August 2016 Advisory Commentary

Post Series: Advisory Commentary

The S&P 500 closed down 0.1% last week, ending the four week win streak. It was still a great month for equities though, as the S&P 500 gained 3.69% for the best July since 2013, which gained 4.9%, and the best overall month since March added 6.6%. The monthly win streak remained intact though, as the S&P 500 is now up five months in a row. It hasn’t made it to six straight since early 2013. Tech, materials, and consumer discretionary led, while consumer staples, utilities, and energy all finished in the red and lagged.

The S&P 500 now is up for five consecutive months for the first time in two years. The last time it was up for six straight months was in early 2013. The logical question is: What happens next? Surprisingly, the returns after a five-month win streak are actually stronger than the average returns. Incredibly, since 1950 there have been 23 other five-month win streaks. A year later, the S&P 500 has been higher every single time with an average return of 12.9%.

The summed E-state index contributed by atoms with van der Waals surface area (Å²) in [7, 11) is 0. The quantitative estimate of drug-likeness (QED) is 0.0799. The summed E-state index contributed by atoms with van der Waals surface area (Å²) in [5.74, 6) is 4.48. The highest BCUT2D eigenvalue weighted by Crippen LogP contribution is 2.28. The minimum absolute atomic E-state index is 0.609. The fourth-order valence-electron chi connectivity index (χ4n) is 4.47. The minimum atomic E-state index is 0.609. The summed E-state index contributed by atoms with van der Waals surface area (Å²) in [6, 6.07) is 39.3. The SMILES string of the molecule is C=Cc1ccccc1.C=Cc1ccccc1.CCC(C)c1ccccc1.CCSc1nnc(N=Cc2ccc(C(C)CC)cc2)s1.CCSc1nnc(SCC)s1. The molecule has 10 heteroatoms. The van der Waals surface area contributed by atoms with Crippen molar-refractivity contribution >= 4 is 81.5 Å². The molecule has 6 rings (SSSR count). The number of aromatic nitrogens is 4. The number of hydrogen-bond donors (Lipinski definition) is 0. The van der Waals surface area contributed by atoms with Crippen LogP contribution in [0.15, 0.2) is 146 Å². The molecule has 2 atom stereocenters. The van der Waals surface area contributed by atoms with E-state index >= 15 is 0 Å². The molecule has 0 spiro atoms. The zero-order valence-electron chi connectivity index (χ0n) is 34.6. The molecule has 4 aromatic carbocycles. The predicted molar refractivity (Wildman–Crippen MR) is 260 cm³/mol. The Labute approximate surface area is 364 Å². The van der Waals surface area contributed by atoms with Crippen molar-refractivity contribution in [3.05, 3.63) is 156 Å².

The markets will now begin to fully digest the coming economic and fiscal proposals of the U.S. presidential candidates. This election cycle will undoubtedly cause the world markets some concern, but how much more volatility will be added is anyone’s guess. The polls will start to give us some indication, but as we’ve seen in the U.K., the inaccuracy of polls can sometimes cause more surprises than would be expected.

The onset of negative interest rates across large swaths of the world’s bond markets is beginning to reveal more of the unintended consequences of the actions taken by central banks over the past 7 years. This is a large area of concern for us and will likely cause even more unique market situations to develop as we move forward.

Brian Weckman, RFC
Chief Investment Officer
Actis Wealth Management L.C.



The opinions voiced in this material are for general information only and are not intended to provide specific advice or recommendations for any individual. The economic forecasts may not develop as predicted and there can be no guarantee that strategies promoted will be successful.

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